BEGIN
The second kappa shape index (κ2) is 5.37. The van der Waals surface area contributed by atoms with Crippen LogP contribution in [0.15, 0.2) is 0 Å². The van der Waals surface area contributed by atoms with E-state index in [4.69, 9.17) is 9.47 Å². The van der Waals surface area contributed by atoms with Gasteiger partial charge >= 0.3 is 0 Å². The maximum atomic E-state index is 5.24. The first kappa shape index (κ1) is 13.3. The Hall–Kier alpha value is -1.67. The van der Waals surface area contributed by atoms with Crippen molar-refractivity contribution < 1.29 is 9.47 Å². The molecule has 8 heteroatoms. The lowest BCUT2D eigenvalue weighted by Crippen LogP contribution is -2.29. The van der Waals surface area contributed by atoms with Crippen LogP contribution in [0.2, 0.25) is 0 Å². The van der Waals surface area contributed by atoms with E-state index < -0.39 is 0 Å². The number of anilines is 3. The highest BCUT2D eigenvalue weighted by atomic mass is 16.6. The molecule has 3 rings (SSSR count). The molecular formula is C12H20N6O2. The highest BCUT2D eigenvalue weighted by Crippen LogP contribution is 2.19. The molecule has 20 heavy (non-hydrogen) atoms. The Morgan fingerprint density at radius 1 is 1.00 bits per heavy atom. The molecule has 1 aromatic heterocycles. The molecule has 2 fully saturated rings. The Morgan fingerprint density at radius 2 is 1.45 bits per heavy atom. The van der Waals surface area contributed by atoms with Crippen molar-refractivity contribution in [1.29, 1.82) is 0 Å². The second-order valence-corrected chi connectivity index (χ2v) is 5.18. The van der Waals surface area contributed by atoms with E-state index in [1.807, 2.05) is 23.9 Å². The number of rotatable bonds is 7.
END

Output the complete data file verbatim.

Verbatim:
The second kappa shape index (κ2) is 5.37. The van der Waals surface area contributed by atoms with Crippen LogP contribution in [0.15, 0.2) is 0 Å². The van der Waals surface area contributed by atoms with E-state index in [4.69, 9.17) is 9.47 Å². The van der Waals surface area contributed by atoms with Gasteiger partial charge >= 0.3 is 0 Å². The maximum atomic E-state index is 5.24. The first kappa shape index (κ1) is 13.3. The Hall–Kier alpha value is -1.67. The van der Waals surface area contributed by atoms with Crippen molar-refractivity contribution < 1.29 is 9.47 Å². The molecule has 8 heteroatoms. The lowest BCUT2D eigenvalue weighted by Crippen LogP contribution is -2.29. The van der Waals surface area contributed by atoms with Crippen LogP contribution in [0.2, 0.25) is 0 Å². The van der Waals surface area contributed by atoms with E-state index < -0.39 is 0 Å². The number of anilines is 3. The highest BCUT2D eigenvalue weighted by atomic mass is 16.6. The molecule has 3 rings (SSSR count). The molecular formula is C12H20N6O2. The highest BCUT2D eigenvalue weighted by Crippen LogP contribution is 2.19. The molecule has 20 heavy (non-hydrogen) atoms. The Morgan fingerprint density at radius 1 is 1.00 bits per heavy atom. The molecule has 1 aromatic heterocycles. The molecule has 2 fully saturated rings. The Morgan fingerprint density at radius 2 is 1.45 bits per heavy atom. The van der Waals surface area contributed by atoms with Crippen molar-refractivity contribution in [1.29, 1.82) is 0 Å². The second-order valence-corrected chi connectivity index (χ2v) is 5.18. The van der Waals surface area contributed by atoms with E-state index in [1.807, 2.05) is 23.9 Å². The number of rotatable bonds is 7.